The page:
“When good taste becomes mandatory, then it’s not really good taste any more – it’s just manners. In the 20th century we came out of the 19th century that was very mannered, and there are many novels about how you can have all these good manners on the top, you know, culturally smooth, but underneath there is this ferment that doesn’t get answered if it can’t come out.” —Larry Wall

Obviously if blogs.perl.org becomes more mannered (and maybe it will need to in the future) then Perl people will still have other platforms to be heard amongst each other – but I speak here on principle. Sweeping the difficult issues under the rug and assuming that someone else will attend to the deeper causes they are symptoms of is shirking responsibility.

Where do you see "never talk about important/difficult things" in that list, Aristotle? As far as I can see, "be civil" does not preclude serious discussions.

It is not on the list, but the absence of its opposite is conspicuous. Civility is important, but honesty and respect are more so. Civility results from them, as a by-product, most of the time, so it makes a good proxy rule. But it is a barometer, not an end in itself.

Sometimes conflict is required for honesty and respect to ensue – and in that case it is important not to stifle it merely on grounds of form. That is not to say conflict is not usually gratuitous – and gratuitously aggressive. But it is not inherently so.

Obviously carrying out even necessary conflict may as easily deepen it as lead to a resolution, and that is why it is difficult to handle well.

Equally obviously, allowing for necessary conflict invites its gratuitous use as well.

There are no short cuts there. Putting on a halo of civility is no more so than anything else – is ultimately only self-deception.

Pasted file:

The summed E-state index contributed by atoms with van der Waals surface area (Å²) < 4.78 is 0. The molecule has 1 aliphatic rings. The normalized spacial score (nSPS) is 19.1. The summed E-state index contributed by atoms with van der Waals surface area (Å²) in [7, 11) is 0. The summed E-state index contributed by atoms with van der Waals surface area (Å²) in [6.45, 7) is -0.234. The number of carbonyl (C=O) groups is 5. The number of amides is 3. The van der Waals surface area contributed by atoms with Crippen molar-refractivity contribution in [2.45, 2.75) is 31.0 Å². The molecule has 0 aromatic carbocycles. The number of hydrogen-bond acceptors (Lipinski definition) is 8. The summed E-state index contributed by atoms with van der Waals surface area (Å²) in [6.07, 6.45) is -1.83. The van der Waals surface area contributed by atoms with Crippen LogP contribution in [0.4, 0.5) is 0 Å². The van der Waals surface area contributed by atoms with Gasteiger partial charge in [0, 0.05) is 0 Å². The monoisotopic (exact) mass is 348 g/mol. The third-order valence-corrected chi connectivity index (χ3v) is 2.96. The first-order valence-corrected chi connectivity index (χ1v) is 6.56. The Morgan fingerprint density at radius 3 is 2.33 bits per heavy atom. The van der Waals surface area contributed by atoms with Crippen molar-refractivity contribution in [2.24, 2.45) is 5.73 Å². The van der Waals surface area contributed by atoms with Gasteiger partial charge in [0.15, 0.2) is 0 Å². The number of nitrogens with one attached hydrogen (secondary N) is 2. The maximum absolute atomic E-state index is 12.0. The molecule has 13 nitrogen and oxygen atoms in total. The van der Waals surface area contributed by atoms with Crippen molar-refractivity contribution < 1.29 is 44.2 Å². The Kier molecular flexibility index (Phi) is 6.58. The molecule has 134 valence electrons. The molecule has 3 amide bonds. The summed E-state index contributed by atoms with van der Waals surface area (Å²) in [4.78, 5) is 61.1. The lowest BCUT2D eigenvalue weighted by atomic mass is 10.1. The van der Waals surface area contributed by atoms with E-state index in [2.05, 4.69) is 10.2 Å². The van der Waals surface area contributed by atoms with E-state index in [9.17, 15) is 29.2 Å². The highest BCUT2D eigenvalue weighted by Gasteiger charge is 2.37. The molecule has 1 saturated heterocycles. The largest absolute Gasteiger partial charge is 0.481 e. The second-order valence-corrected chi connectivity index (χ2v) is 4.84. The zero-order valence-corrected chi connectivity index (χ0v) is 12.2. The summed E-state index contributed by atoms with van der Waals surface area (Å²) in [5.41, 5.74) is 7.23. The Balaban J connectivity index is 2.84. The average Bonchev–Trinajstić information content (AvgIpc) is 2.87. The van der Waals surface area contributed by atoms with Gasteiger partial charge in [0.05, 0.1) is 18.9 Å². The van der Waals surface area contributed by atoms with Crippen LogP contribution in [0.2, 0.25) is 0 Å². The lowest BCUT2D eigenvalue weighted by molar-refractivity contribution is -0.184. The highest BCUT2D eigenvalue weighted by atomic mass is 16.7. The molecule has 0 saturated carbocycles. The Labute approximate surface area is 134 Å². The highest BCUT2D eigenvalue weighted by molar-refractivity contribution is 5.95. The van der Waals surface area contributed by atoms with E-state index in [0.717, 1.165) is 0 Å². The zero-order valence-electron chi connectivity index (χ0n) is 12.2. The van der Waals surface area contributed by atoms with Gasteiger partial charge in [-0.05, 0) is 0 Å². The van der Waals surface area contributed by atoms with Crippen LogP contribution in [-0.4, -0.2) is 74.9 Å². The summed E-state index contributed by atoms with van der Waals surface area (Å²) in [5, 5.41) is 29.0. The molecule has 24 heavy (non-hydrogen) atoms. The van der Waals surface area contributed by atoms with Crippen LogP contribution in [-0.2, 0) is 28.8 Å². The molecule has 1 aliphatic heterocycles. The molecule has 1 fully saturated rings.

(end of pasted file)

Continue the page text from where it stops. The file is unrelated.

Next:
That is why I am leery when it is propagated above all else.

And I emphasise all this because the handful of somewhat heated threads on blogs.perl.org that have happened recently have all had deeper causes rather than mere differences of personality or just pure social aggression. They could have been less aggressive in tone, which is why I said above that I would like people to behave themselves with deliberation, even if they do choose aggression. But on the question of whether we should have allowed them or forbidden them, I am firmly on the side of allowing them.

Honesty and respect are also good! Fortunately, we don't have to choose between disagreeing honestly and treating each other with respect.

I believe it's possible to say, for example, that opting CPAN authors in to new services on their behalf, without their permission or notification, is problematic without attacking anyone personally. It's even possible to fix these things without being cruel, or rude, or sarcastic.

(It worked for CPAN Testers emails.)

I don’t want to continue that thread over here on this one, so I can’t speak of the specifics explicitly. In that incident the conflict was basically sad and unnecessary… for other more complex reasons than the ones you gave. And the gripe was bigger than you gave credit for. The vocabulary was just a sideshow.